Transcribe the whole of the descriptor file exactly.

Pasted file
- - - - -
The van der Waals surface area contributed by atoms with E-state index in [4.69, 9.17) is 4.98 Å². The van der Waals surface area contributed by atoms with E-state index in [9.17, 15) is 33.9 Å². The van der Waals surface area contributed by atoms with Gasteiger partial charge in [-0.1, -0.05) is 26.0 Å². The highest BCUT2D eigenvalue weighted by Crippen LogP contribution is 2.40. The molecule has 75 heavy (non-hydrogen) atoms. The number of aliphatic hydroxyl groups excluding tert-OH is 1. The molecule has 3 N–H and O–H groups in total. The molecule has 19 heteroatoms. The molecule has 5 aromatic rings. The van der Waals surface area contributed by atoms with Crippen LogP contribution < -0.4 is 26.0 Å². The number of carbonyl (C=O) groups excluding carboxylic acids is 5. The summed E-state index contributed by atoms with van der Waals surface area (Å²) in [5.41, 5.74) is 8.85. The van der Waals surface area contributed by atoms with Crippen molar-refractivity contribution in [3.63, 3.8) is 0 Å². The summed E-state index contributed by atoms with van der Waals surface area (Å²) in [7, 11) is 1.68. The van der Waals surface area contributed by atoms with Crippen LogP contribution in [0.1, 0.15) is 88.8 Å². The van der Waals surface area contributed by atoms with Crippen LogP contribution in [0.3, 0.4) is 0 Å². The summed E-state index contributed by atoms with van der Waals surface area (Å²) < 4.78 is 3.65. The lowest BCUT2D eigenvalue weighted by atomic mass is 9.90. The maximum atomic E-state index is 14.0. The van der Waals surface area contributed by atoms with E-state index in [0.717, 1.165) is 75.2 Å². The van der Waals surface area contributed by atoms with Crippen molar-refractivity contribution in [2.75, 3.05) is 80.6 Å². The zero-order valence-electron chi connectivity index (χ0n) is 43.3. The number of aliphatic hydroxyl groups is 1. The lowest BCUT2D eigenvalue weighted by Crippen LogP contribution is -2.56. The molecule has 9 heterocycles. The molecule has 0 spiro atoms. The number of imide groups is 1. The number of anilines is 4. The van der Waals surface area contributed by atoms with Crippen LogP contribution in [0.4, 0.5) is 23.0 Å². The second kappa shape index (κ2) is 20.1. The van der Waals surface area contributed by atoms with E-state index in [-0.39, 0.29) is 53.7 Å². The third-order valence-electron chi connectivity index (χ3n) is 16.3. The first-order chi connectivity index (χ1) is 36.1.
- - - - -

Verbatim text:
The van der Waals surface area contributed by atoms with E-state index in [4.69, 9.17) is 4.98 Å². The van der Waals surface area contributed by atoms with E-state index in [9.17, 15) is 33.9 Å². The van der Waals surface area contributed by atoms with Gasteiger partial charge in [-0.1, -0.05) is 26.0 Å². The highest BCUT2D eigenvalue weighted by Crippen LogP contribution is 2.40. The molecule has 75 heavy (non-hydrogen) atoms. The number of aliphatic hydroxyl groups excluding tert-OH is 1. The molecule has 3 N–H and O–H groups in total. The molecule has 19 heteroatoms. The molecule has 5 aromatic rings. The van der Waals surface area contributed by atoms with Crippen LogP contribution < -0.4 is 26.0 Å². The number of carbonyl (C=O) groups excluding carboxylic acids is 5. The summed E-state index contributed by atoms with van der Waals surface area (Å²) in [5.41, 5.74) is 8.85. The van der Waals surface area contributed by atoms with Crippen molar-refractivity contribution in [3.63, 3.8) is 0 Å². The summed E-state index contributed by atoms with van der Waals surface area (Å²) in [7, 11) is 1.68. The van der Waals surface area contributed by atoms with Crippen LogP contribution in [0.1, 0.15) is 88.8 Å². The van der Waals surface area contributed by atoms with Crippen LogP contribution in [0.3, 0.4) is 0 Å². The summed E-state index contributed by atoms with van der Waals surface area (Å²) < 4.78 is 3.65. The lowest BCUT2D eigenvalue weighted by atomic mass is 9.90. The maximum atomic E-state index is 14.0. The van der Waals surface area contributed by atoms with E-state index in [0.717, 1.165) is 75.2 Å². The van der Waals surface area contributed by atoms with Crippen molar-refractivity contribution in [2.75, 3.05) is 80.6 Å². The zero-order valence-electron chi connectivity index (χ0n) is 43.3. The number of aliphatic hydroxyl groups is 1. The lowest BCUT2D eigenvalue weighted by Crippen LogP contribution is -2.56. The molecule has 9 heterocycles. The molecule has 0 spiro atoms. The number of imide groups is 1. The number of anilines is 4. The van der Waals surface area contributed by atoms with Crippen LogP contribution in [0.4, 0.5) is 23.0 Å². The second kappa shape index (κ2) is 20.1. The van der Waals surface area contributed by atoms with E-state index in [-0.39, 0.29) is 53.7 Å². The third-order valence-electron chi connectivity index (χ3n) is 16.3. The first-order chi connectivity index (χ1) is 36.1.